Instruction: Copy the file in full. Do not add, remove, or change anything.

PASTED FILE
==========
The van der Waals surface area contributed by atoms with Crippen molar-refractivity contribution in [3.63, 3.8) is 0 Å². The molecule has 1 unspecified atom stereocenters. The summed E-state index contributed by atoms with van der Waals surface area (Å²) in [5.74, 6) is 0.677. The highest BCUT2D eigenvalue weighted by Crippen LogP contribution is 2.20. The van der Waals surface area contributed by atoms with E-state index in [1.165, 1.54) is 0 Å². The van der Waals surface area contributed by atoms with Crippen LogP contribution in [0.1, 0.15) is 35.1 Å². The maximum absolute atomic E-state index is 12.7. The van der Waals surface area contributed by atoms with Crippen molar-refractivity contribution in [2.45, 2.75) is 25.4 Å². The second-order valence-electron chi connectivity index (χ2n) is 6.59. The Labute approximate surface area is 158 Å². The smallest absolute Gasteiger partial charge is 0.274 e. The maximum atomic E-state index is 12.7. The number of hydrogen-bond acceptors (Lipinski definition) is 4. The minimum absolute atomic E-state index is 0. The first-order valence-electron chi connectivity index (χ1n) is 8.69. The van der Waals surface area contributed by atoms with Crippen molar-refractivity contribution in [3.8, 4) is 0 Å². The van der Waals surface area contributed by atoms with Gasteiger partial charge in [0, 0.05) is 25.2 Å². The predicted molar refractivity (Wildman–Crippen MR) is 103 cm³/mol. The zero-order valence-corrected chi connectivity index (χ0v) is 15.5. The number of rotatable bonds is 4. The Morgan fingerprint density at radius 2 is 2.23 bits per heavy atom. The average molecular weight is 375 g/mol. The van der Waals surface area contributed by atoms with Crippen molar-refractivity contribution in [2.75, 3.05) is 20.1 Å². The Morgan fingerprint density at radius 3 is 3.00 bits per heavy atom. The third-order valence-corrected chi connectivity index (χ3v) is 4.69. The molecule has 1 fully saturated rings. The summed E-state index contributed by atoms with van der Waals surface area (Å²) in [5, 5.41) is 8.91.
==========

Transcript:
The van der Waals surface area contributed by atoms with Crippen molar-refractivity contribution in [3.63, 3.8) is 0 Å². The molecule has 1 unspecified atom stereocenters. The summed E-state index contributed by atoms with van der Waals surface area (Å²) in [5.74, 6) is 0.677. The highest BCUT2D eigenvalue weighted by Crippen LogP contribution is 2.20. The van der Waals surface area contributed by atoms with E-state index in [1.165, 1.54) is 0 Å². The van der Waals surface area contributed by atoms with Crippen LogP contribution in [0.1, 0.15) is 35.1 Å². The maximum absolute atomic E-state index is 12.7. The van der Waals surface area contributed by atoms with Crippen molar-refractivity contribution in [2.45, 2.75) is 25.4 Å². The second-order valence-electron chi connectivity index (χ2n) is 6.59. The Labute approximate surface area is 158 Å². The smallest absolute Gasteiger partial charge is 0.274 e. The maximum atomic E-state index is 12.7. The number of hydrogen-bond acceptors (Lipinski definition) is 4. The minimum absolute atomic E-state index is 0. The first-order valence-electron chi connectivity index (χ1n) is 8.69. The van der Waals surface area contributed by atoms with Crippen molar-refractivity contribution in [3.8, 4) is 0 Å². The van der Waals surface area contributed by atoms with Gasteiger partial charge in [0, 0.05) is 25.2 Å². The predicted molar refractivity (Wildman–Crippen MR) is 103 cm³/mol. The zero-order valence-corrected chi connectivity index (χ0v) is 15.5. The number of rotatable bonds is 4. The Morgan fingerprint density at radius 2 is 2.23 bits per heavy atom. The average molecular weight is 375 g/mol. The van der Waals surface area contributed by atoms with Crippen molar-refractivity contribution in [2.75, 3.05) is 20.1 Å². The Morgan fingerprint density at radius 3 is 3.00 bits per heavy atom. The third-order valence-corrected chi connectivity index (χ3v) is 4.69. The molecule has 1 fully saturated rings. The summed E-state index contributed by atoms with van der Waals surface area (Å²) in [5, 5.41) is 8.91.